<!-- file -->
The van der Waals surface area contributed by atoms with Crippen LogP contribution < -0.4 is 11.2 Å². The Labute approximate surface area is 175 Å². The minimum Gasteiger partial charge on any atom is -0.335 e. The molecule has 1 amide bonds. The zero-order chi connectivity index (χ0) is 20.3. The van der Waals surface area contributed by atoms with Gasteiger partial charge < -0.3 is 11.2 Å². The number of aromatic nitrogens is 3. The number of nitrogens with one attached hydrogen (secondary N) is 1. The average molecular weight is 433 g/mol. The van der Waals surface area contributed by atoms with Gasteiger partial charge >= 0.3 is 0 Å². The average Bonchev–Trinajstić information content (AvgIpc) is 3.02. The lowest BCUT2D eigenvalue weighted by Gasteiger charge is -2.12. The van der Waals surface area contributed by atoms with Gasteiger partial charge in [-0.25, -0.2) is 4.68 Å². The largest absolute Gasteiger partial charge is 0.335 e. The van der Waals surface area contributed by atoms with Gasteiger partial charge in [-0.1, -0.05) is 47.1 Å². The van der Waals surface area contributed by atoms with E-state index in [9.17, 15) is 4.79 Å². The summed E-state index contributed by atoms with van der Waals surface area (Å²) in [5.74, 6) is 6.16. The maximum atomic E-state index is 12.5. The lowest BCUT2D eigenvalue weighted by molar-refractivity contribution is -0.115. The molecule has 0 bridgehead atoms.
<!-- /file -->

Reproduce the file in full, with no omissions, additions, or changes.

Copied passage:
The van der Waals surface area contributed by atoms with Crippen LogP contribution < -0.4 is 11.2 Å². The Labute approximate surface area is 175 Å². The minimum Gasteiger partial charge on any atom is -0.335 e. The molecule has 1 amide bonds. The zero-order chi connectivity index (χ0) is 20.3. The van der Waals surface area contributed by atoms with Gasteiger partial charge < -0.3 is 11.2 Å². The number of aromatic nitrogens is 3. The number of nitrogens with one attached hydrogen (secondary N) is 1. The average molecular weight is 433 g/mol. The van der Waals surface area contributed by atoms with Gasteiger partial charge >= 0.3 is 0 Å². The average Bonchev–Trinajstić information content (AvgIpc) is 3.02. The lowest BCUT2D eigenvalue weighted by Gasteiger charge is -2.12. The van der Waals surface area contributed by atoms with Gasteiger partial charge in [-0.25, -0.2) is 4.68 Å². The largest absolute Gasteiger partial charge is 0.335 e. The van der Waals surface area contributed by atoms with Gasteiger partial charge in [-0.1, -0.05) is 47.1 Å². The van der Waals surface area contributed by atoms with E-state index in [9.17, 15) is 4.79 Å². The summed E-state index contributed by atoms with van der Waals surface area (Å²) in [5.74, 6) is 6.16. The maximum atomic E-state index is 12.5. The lowest BCUT2D eigenvalue weighted by molar-refractivity contribution is -0.115. The molecule has 0 bridgehead atoms.